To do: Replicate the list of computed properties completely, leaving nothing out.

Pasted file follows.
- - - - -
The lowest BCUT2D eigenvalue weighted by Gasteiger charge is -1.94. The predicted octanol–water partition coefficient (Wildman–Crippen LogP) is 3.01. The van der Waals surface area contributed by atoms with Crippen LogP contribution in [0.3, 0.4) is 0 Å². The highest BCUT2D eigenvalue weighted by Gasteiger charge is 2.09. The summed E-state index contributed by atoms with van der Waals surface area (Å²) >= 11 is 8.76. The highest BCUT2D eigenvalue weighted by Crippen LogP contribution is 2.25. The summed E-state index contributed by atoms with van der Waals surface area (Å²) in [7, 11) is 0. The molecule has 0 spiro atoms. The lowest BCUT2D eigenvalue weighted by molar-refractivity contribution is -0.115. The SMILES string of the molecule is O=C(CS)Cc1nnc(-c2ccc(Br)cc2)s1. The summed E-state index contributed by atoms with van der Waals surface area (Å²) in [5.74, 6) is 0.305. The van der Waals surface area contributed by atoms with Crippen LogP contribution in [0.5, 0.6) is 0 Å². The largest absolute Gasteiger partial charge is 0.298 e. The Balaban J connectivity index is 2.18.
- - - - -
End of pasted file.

The lowest BCUT2D eigenvalue weighted by Gasteiger charge is -1.94. The predicted octanol–water partition coefficient (Wildman–Crippen LogP) is 3.01. The van der Waals surface area contributed by atoms with Crippen LogP contribution in [0.3, 0.4) is 0 Å². The highest BCUT2D eigenvalue weighted by Gasteiger charge is 2.09. The summed E-state index contributed by atoms with van der Waals surface area (Å²) >= 11 is 8.76. The highest BCUT2D eigenvalue weighted by Crippen LogP contribution is 2.25. The summed E-state index contributed by atoms with van der Waals surface area (Å²) in [7, 11) is 0. The molecule has 0 spiro atoms. The lowest BCUT2D eigenvalue weighted by molar-refractivity contribution is -0.115. The SMILES string of the molecule is O=C(CS)Cc1nnc(-c2ccc(Br)cc2)s1. The summed E-state index contributed by atoms with van der Waals surface area (Å²) in [5.74, 6) is 0.305. The van der Waals surface area contributed by atoms with Crippen LogP contribution in [0.5, 0.6) is 0 Å². The largest absolute Gasteiger partial charge is 0.298 e. The Balaban J connectivity index is 2.18.